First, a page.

I have been musing a lot about Netflix lately, both before and after this week’s fodder for the digital water cooler. Rather than drop one big awesome thought, I think I’ll just wander aimlessly in print through the various thoughts I am having about Netflix.

Basically, I used to think Netflix was the future; then more recently I thought it was doomed; now I am less sure about my pronouncement of doom. This question is of course more complicated by whether I am referring to Netflix the new company or Netflix the old one.

Everyone seems to agree that the current cable TV model is doomed; Felix Salmon doesn’t think that means that Netflix necessarily wins. I think that’s correct.

I think Netflix can and should be bought by a competitor, and I think now is the moment. Netflix’s stock price has tumbled even though it has lost relatively few subscribers. Yet the new company “Netflix” seems to be a lot healthier than the old company Netflix; streaming movies is cheaper by an order of magnitude than mailing them, so the current business has vastly lower costs with tons of subscribers. So I think what this means is that Qwikster is definitely doomed. I think it is a legacy company that will slowly wither away as people who are less comfortable with streaming slowly age out of the market (and indeed existence). In this sense although it’s not a scam it is still kind of like AOL.

So let’s say this week’s surgery was designed to let discs-by-mail die a slow, peaceful death and cement streaming as the new powerhouse. This point about licensing seems largely correct but also misses the way this works in the other direction; Netflix has nothing to leverage against anyone else. Essentially, Netflix is extremely vulnerable to implicit collusion; if Starz is sending a signal to the rest of the market not to cooperate with Netflix then Netflix will die. Netflix has only carrots, not sticks; the people who license content to Netflix have nothing to lose by not doing business with Netflix than the revenue it can offer, and it is entirely reasonable in the short term to assume that Netflix might be crowding out their other sources of revenue.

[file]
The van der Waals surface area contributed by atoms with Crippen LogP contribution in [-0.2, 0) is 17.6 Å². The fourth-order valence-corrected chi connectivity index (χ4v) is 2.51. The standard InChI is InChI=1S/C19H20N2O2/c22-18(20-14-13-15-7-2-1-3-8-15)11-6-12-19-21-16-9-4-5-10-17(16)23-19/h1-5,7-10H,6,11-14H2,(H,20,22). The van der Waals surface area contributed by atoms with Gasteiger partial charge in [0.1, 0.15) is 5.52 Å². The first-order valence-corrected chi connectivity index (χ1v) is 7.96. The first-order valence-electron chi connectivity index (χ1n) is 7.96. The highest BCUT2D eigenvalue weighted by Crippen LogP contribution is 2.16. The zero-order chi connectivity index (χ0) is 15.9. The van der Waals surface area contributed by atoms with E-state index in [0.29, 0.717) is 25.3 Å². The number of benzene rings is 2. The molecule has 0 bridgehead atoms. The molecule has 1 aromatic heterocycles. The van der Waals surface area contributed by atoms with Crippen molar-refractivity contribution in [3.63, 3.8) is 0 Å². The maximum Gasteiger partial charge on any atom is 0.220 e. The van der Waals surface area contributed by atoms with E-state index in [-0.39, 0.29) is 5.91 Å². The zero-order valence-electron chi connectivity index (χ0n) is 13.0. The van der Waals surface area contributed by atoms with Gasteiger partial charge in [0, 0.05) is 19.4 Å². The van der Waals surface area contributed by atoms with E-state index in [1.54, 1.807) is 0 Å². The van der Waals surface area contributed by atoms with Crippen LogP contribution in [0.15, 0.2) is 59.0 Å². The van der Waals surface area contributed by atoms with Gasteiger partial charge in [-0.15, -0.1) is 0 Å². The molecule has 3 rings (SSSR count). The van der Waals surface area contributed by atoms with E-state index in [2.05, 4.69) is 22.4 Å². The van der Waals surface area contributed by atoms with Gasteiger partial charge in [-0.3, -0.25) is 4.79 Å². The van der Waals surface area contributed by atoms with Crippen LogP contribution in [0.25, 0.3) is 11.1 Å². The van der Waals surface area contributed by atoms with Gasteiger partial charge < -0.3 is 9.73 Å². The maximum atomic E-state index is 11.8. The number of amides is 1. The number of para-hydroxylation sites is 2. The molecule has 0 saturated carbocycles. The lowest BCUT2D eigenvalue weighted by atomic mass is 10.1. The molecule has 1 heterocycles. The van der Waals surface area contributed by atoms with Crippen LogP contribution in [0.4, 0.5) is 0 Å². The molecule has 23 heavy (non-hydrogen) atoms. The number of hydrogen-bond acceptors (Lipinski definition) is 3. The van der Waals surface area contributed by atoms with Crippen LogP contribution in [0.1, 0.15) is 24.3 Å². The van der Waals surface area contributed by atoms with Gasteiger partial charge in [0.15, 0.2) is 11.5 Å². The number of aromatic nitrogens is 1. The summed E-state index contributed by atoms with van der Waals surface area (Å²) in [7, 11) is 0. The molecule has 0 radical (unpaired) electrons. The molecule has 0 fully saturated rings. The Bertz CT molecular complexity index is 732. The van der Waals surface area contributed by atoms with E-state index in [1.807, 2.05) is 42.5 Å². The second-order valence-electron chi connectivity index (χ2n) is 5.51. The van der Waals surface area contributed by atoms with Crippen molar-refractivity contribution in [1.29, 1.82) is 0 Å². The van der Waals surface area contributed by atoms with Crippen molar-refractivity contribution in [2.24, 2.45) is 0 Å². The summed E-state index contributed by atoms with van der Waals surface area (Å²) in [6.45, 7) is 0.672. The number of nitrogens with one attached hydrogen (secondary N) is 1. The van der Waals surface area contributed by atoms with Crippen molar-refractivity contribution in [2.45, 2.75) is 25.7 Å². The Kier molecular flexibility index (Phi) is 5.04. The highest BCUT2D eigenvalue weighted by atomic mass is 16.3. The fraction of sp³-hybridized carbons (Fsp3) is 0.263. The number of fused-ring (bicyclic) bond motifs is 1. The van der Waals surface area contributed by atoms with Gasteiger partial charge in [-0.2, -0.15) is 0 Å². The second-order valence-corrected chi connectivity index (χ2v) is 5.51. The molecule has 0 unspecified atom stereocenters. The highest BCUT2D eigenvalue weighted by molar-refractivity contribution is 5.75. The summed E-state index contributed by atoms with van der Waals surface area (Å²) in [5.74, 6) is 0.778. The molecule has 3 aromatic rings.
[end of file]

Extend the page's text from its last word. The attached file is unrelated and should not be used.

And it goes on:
But let’s say that now that Netflix’s stock has plummeted even though it has a sullied-but-still-powerful brand and, more importantly, the infrastructure to stream content reliably and at high quality to millions of households. If I were Google, Apple, or Amazon I would be chomping at the bit to get Netflix while it’s cheap and save the work of building a whole new infrastructure. More importantly by being under the umbrella of one of these other companies Netflix would suddenly gain new leverage in negotiating with content licensers. Imagine an alternate world Netflix wants content from Starz and Starz says no, but then Jeff Bezos says “well then Amazon won’t sell your Blu-Ray discs” and you can imagine a much more equal negotiation where Netflix can’t be strangled through collusion nearly as easily. I’m not sure this is likely but I think if the people who sell content to consumers gang up on the people who sell content to them the outcome for consumers would probably be better.
This could, of course, all be wrong.